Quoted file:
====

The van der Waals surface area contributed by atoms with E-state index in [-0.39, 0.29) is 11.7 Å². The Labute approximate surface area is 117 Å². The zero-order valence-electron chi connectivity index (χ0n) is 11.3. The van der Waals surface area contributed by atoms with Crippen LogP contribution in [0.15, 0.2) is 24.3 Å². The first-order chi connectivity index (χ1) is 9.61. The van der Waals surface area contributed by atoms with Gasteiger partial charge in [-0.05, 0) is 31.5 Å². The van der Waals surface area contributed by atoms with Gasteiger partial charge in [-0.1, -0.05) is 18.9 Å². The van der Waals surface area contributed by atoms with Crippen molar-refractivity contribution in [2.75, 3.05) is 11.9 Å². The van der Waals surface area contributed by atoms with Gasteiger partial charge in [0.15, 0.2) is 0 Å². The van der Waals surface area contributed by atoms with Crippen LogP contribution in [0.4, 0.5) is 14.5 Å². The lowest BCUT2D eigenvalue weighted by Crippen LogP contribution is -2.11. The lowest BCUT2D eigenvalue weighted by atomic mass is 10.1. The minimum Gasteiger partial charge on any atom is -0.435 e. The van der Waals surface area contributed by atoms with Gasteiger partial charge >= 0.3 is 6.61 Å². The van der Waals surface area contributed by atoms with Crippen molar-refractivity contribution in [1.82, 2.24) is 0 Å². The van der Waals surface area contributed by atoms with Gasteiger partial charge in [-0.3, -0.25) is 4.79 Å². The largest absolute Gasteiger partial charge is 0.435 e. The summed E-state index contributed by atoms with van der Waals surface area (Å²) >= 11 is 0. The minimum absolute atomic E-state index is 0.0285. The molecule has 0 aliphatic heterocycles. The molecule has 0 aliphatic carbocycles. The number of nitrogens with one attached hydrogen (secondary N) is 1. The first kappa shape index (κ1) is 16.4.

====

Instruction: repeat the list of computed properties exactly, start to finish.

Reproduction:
The van der Waals surface area contributed by atoms with E-state index in [-0.39, 0.29) is 11.7 Å². The Labute approximate surface area is 117 Å². The zero-order valence-electron chi connectivity index (χ0n) is 11.3. The van der Waals surface area contributed by atoms with Crippen LogP contribution in [0.15, 0.2) is 24.3 Å². The first-order chi connectivity index (χ1) is 9.61. The van der Waals surface area contributed by atoms with Gasteiger partial charge in [-0.05, 0) is 31.5 Å². The van der Waals surface area contributed by atoms with Gasteiger partial charge in [-0.1, -0.05) is 18.9 Å². The van der Waals surface area contributed by atoms with Crippen molar-refractivity contribution in [2.75, 3.05) is 11.9 Å². The van der Waals surface area contributed by atoms with Gasteiger partial charge in [0.15, 0.2) is 0 Å². The van der Waals surface area contributed by atoms with Crippen LogP contribution in [0.4, 0.5) is 14.5 Å². The lowest BCUT2D eigenvalue weighted by Crippen LogP contribution is -2.11. The lowest BCUT2D eigenvalue weighted by atomic mass is 10.1. The minimum Gasteiger partial charge on any atom is -0.435 e. The van der Waals surface area contributed by atoms with Gasteiger partial charge >= 0.3 is 6.61 Å². The van der Waals surface area contributed by atoms with Crippen molar-refractivity contribution in [1.82, 2.24) is 0 Å². The van der Waals surface area contributed by atoms with Gasteiger partial charge in [-0.3, -0.25) is 4.79 Å². The largest absolute Gasteiger partial charge is 0.435 e. The summed E-state index contributed by atoms with van der Waals surface area (Å²) >= 11 is 0. The minimum absolute atomic E-state index is 0.0285. The molecule has 0 aliphatic heterocycles. The molecule has 0 aliphatic carbocycles. The number of nitrogens with one attached hydrogen (secondary N) is 1. The first kappa shape index (κ1) is 16.4.